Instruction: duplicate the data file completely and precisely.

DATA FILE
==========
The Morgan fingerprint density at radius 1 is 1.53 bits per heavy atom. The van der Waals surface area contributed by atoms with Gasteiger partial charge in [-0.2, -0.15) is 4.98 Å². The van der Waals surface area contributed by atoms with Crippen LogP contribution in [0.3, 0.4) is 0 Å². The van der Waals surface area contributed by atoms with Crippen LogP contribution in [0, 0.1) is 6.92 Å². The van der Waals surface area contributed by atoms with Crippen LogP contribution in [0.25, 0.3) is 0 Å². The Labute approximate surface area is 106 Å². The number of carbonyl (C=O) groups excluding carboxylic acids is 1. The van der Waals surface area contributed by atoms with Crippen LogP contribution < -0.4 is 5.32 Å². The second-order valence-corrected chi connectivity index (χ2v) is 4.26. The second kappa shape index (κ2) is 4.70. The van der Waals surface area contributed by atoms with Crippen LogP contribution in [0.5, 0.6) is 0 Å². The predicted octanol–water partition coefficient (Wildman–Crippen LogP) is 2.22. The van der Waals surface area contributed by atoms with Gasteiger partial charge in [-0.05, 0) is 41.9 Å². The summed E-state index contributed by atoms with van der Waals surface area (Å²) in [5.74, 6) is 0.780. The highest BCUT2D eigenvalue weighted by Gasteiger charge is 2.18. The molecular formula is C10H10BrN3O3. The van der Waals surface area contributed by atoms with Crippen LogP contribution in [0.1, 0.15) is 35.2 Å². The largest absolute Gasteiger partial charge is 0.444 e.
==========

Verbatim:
The Morgan fingerprint density at radius 1 is 1.53 bits per heavy atom. The van der Waals surface area contributed by atoms with Gasteiger partial charge in [-0.2, -0.15) is 4.98 Å². The van der Waals surface area contributed by atoms with Crippen LogP contribution in [0.3, 0.4) is 0 Å². The van der Waals surface area contributed by atoms with Crippen LogP contribution in [0, 0.1) is 6.92 Å². The van der Waals surface area contributed by atoms with Crippen LogP contribution in [0.25, 0.3) is 0 Å². The Labute approximate surface area is 106 Å². The number of carbonyl (C=O) groups excluding carboxylic acids is 1. The van der Waals surface area contributed by atoms with Crippen LogP contribution < -0.4 is 5.32 Å². The second-order valence-corrected chi connectivity index (χ2v) is 4.26. The second kappa shape index (κ2) is 4.70. The van der Waals surface area contributed by atoms with Crippen LogP contribution in [0.5, 0.6) is 0 Å². The predicted octanol–water partition coefficient (Wildman–Crippen LogP) is 2.22. The van der Waals surface area contributed by atoms with Gasteiger partial charge in [-0.05, 0) is 41.9 Å². The summed E-state index contributed by atoms with van der Waals surface area (Å²) in [5.74, 6) is 0.780. The highest BCUT2D eigenvalue weighted by Gasteiger charge is 2.18. The molecular formula is C10H10BrN3O3. The van der Waals surface area contributed by atoms with Crippen LogP contribution in [0.1, 0.15) is 35.2 Å². The largest absolute Gasteiger partial charge is 0.444 e.